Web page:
A few years ago, I lived in San Francisco for a number of months. I’d left my position as senior pastor of a congregation and was trying to figure out what to do next. One afternoon while walking to a coffee shop on Divisadero St., I noticed a hip-looking young black guy walking alongside me and in front of us a younger black guy dressed in jeans and a t-shirt. Suddenly two white plainclothes cops got out of an unmarked police car and ordered the younger guy to raise his arms. While one of the officers blocked the sidewalk, the other one lifted up the young man’s t-shirt and patted him down. The kid protested, saying, “I wasn’t doing anything!” The cops laughed and got back into their car and drove away while the three of us—me, an older white guy, and the two younger black guys—walked into the coffee shop together. The young guy was trembling and asked the barista for some water. The other guy told him that we’d seen what had happened. He then began to commiserate with him, calling it an incident of Walking While Black, which then led the three of us to recount from our own perspectives what we saw happen which then led to talk about Driving While Black and Shopping While Black.
I’d come to the coffee shop in order to write about something that had happened to me a couple of nights before this incident: I’d been out with a friend and after saying good-bye was walking home along Geary Blvd. which is pretty dark at night due to the many trees blocking the light from the street lamps. Nearing the Cathedral, I realized I was the only person walking on that stretch of the street. I then saw a woman coming down the hill. When she got within about thirty feet of me she looked up and noticed me for the first time. She quickly stepped off the sidewalk and walked in the street until she’d gotten around me. I was taken aback by her action. I wanted to yell out to her, “Hey, it’s OK; I’m not going to hurt you!”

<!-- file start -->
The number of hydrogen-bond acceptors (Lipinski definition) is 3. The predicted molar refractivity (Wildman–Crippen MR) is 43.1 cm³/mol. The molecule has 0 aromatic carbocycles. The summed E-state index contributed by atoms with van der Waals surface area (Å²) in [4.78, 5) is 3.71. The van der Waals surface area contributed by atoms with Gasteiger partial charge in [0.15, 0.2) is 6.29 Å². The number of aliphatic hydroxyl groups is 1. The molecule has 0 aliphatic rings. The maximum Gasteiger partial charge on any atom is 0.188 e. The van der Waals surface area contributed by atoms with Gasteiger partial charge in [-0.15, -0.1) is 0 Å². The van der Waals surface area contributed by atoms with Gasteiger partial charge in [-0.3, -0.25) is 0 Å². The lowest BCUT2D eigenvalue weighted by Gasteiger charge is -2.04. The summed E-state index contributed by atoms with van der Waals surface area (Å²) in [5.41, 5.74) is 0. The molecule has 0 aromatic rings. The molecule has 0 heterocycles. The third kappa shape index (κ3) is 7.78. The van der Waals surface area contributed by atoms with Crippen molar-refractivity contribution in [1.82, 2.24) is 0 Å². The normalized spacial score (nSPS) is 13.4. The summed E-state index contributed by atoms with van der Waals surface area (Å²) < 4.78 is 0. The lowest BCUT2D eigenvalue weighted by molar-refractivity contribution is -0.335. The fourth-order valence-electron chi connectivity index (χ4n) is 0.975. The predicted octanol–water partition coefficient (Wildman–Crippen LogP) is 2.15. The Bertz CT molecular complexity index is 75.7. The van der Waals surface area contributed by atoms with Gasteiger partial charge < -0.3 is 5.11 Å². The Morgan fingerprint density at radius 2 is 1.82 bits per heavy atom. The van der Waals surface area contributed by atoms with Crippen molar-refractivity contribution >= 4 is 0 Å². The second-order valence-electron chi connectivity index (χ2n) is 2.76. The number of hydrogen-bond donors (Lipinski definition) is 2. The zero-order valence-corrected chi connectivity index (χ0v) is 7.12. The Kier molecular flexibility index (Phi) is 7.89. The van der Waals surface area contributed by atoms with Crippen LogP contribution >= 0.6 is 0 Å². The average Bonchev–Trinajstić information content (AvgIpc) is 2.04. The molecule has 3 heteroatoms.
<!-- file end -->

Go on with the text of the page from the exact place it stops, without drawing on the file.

Of course, she hadn’t seen me; what she had seen was the silhouette of a tall male walking toward her. She had rapidly assessed the odds of me being a danger to her and then made a quick decision to avoid me. At first I was indignant: “Don’t you realize who I am?!” Then angry: “How dare you make assumptions about me!” And then sad: “Why are you afraid of someone you don’t even know?”
Then I realized that I’d done the very same thing many times in my life and as I continued home thought about how this happens to black men all the time. Countless times over the years I had done just that: made a judgment about a man, usually of color, often young, and presumed they would likely harm me, so walked out into the street. I could always rationalize it by saying that I did the same thing when approached by rowdy white men, or that the instinct for self-preservation had prompted me to do what I did, or that people of color assess the same cues and make the same suppositions in order to look out for their own wellbeing.
I find it interesting that on my way the coffee shop to write about this, I witnessed firsthand how black men, especially young ones, are subjected to the stop-and-frisk policies of police departments and how racial profiling exists not just on the institutional level, but on the personal level as well. And not just on the street, but in schools and workplaces, too. To have witnessed it up close like I did; to see the look of fear and indignation on that young man’s face and his anger afterwards trivialized my experience with the woman. It also made me realize that I must be vigilant and try to the best of my ability not to make assumptions about anyone, anywhere, and any time.
Then, maybe, someday, I’ll more often be able to judge people for who they are and what they do and not by their outward appearance.